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To be a woman in the 21st century is to live with layers of contradictions. You can be anything you want, until you want to be a mother. You can do anything you want, but make sure you look terrific doing it.

In this country, we have a woman who heads our Supreme Court, but we also have little girls anachronistically trapped in a pink princess culture. (Where is Supreme Court Barbie when we need her?)

We have young women flooding into medical schools, yet men far outstrip women in senior positions in teaching hospitals. Wait, are these bright young female achievers who make up more than half the university population and are storming the professions with their talent and drive, the same oversexualized teens we were worried about in a Girls Gone Wild culture?

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Then there are the multitudes of female lawyers with children who just can't make a brutal billing system work for them.

We have soap ads that tell women who are lawyers, police chiefs and surgeons to not worry about their looks and just be themselves because that is enough, while onscreen, the women who play lawyers, police chiefs and surgeons are all eternal hotties. American author Susan Douglas pegged these contradictions as "enlightened sexism," but our daughters just know it as life.

We have women everywhere in business and yet in Canada they still make up only 11 per cent of corporate boards. Not much progress there.

As author Naomi Wolf said in a recently aired CBC-TV documentary The F-Word: Who Wants to Be a Feminist?, directed by Michael McNamara and co-written with Judy Holm, in order to change the system, women have to "put their hands on the three levers of power": money, electoral power and the media. So far, most female hands are still reaching.

Yet the lives our daughters lead are opportunity-rich compared with the lives our grandmothers and mothers lived. You can't be a middle-aged woman today and not marvel at how much has changed, from the serious treatment of domestic abuse and sexual harassment (in our mothers' time, as Gloria Steinem once said, these were considered "just life") to the take-for-granted attitude young girls have toward achieving in all walks of professional life.

But the deluge of media attention over the 100th anniversary of International Women's Day did have its unsettling moments.

In the Western world, most of it was congratulatory - look how far we've come, baby - and the rest of it focused as it should, on women in developing countries where women's rights are human rights, and where, as authors Nicholas Kristof and Sheryl WuDunn say in their book Half the Sky "the paramount moral challenge" in this century will be "the struggle for gender equality around the world."

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But here, some privileged women and men decreed that the fight for equality and against sexism has been won and therefore we western women should all just shut up and stop our whining. (Imagine saying that to people of colour about racism.)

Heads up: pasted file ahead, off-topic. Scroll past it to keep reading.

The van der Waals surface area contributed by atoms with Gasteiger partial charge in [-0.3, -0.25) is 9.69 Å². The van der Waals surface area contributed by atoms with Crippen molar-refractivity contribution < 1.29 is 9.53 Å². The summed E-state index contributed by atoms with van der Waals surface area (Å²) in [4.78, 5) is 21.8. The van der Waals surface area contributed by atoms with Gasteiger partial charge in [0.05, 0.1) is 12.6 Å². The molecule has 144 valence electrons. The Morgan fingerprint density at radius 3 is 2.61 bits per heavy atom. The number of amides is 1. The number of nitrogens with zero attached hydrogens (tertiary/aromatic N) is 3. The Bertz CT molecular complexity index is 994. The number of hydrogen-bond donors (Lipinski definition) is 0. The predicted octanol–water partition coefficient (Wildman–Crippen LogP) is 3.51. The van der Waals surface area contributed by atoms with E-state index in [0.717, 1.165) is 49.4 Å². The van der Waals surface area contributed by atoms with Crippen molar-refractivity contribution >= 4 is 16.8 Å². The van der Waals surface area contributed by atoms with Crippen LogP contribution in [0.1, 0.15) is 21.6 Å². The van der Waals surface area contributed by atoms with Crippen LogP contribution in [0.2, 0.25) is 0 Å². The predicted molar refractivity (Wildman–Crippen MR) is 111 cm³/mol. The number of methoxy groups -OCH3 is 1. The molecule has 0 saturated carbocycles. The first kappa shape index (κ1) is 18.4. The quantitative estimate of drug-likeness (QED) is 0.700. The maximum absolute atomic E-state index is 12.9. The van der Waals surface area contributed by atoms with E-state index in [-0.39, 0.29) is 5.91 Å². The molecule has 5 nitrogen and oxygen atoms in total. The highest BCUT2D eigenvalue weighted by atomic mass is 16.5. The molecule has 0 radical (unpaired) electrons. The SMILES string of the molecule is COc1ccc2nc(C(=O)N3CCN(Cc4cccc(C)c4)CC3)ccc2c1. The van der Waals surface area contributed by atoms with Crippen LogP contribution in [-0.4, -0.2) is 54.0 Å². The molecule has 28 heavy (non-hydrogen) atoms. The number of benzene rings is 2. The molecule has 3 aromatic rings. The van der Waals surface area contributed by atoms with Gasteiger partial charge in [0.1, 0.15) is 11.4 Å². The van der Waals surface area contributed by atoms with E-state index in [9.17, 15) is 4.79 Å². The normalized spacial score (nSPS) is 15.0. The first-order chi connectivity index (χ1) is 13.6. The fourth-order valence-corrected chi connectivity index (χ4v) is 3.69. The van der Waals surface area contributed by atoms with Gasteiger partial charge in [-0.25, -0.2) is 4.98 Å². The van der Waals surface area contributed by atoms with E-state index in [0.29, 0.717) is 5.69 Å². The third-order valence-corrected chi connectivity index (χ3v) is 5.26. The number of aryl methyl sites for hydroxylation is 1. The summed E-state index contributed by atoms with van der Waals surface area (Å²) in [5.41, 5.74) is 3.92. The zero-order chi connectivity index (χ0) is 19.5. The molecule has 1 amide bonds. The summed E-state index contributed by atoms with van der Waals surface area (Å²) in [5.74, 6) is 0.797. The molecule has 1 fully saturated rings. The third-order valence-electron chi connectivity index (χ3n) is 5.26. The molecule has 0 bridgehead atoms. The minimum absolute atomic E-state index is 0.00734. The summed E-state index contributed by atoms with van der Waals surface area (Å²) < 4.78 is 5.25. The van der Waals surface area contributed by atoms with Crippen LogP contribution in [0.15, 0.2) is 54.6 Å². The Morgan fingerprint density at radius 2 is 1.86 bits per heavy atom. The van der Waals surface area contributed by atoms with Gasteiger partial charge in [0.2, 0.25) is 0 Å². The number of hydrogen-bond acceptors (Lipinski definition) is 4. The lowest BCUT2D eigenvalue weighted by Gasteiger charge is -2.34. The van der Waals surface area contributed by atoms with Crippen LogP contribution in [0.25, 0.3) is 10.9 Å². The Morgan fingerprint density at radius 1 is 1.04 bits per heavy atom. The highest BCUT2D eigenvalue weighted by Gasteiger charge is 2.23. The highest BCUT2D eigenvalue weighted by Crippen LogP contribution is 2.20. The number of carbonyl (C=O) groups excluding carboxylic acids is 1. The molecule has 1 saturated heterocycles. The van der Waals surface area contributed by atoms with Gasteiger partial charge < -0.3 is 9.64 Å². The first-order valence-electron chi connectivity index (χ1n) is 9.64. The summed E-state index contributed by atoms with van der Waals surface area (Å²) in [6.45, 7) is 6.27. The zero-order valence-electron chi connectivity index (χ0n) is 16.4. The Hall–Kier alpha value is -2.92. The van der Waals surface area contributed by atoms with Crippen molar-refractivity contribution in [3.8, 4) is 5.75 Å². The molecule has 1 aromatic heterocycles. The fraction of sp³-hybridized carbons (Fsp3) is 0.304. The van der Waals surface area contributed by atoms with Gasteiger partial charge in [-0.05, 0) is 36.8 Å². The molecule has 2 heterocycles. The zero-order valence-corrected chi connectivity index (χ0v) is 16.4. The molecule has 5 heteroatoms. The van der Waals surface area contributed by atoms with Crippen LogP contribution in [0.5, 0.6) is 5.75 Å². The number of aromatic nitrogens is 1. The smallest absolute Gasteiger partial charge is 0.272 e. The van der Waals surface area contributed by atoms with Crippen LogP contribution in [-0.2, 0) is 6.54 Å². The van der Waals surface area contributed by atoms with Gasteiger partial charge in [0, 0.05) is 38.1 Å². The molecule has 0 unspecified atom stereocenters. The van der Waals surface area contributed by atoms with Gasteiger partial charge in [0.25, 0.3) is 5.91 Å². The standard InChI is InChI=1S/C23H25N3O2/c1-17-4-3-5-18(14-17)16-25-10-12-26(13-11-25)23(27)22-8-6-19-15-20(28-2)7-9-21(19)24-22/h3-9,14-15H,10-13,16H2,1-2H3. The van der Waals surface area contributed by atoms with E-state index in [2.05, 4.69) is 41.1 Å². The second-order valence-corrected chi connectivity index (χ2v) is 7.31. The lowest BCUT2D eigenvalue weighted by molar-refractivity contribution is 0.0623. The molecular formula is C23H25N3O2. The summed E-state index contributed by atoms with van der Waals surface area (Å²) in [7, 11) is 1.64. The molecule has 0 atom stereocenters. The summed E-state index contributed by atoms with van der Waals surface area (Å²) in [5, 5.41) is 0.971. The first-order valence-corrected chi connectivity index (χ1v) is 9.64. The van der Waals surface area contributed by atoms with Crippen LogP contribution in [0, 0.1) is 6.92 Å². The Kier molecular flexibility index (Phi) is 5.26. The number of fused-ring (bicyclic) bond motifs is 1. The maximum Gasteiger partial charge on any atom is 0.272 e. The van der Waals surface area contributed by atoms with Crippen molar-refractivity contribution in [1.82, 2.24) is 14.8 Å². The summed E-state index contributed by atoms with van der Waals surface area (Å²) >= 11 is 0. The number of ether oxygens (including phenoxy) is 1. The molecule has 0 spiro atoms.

Now, we are told, it's all just a matter of human nature and choice, or as conservative critiquer of feminism Christina Hoff Sommers put it bluntly in that CBC documentary "you're not going to be able to win a Nobel prize on flex time. It's just not going to happen." (But maybe if you had a partner who worked as hard as you did at home as well as at work, you'd have a shot at that prize.)

The personal has always been the political in the search for gender equality, with the danger that Western women who focus relentlessly on what they still don't have in their relatively comfortable lives could be slammed, as one feminist writer once put it, as "the solipsisters." (Hard to imagine, but Senator and former broadcaster Larry Zolf once called feminist trailblazer Germaine Greer "neurotic" to her face during a TV interview.)

I am grateful for, and proud of all that we've accomplished. But I also think of what I would advise my daughter to do to safeguard her rights - keep an eye on any politicians who want to curtail your reproductive rights (attacks against Planned Parenthood, incursions into the availability of abortion) because that is a cornerstone of your freedom. Don't be afraid to tell employers what you're worth (a recent study shows that male university graduates negotiate the terms of their first jobs while women don't).Choose a life partner who is willing to not only fully share the responsibility for raising a family but also help you achieve your professional goals. Fight against your inner voice that equates your self worth with how you measure up in the sexual marketplace.

And please don't shut up, whatever you do, about injustices or absurdities, big or small. Point out what's wrong with fashion magazines that are now using 15-year-old emaciated models to tell you how to dress. Speak up when you think you're not being treated equally. Inform yourself about the lives of women and girls in other countries and figure out how to help the global struggle.

Well-behaved women - women who don't whine - are not the ones who make history or policy. They're not the ones who got us this far. Take nothing for granted. Equality is never a done deal. There is always more to be accomplished.

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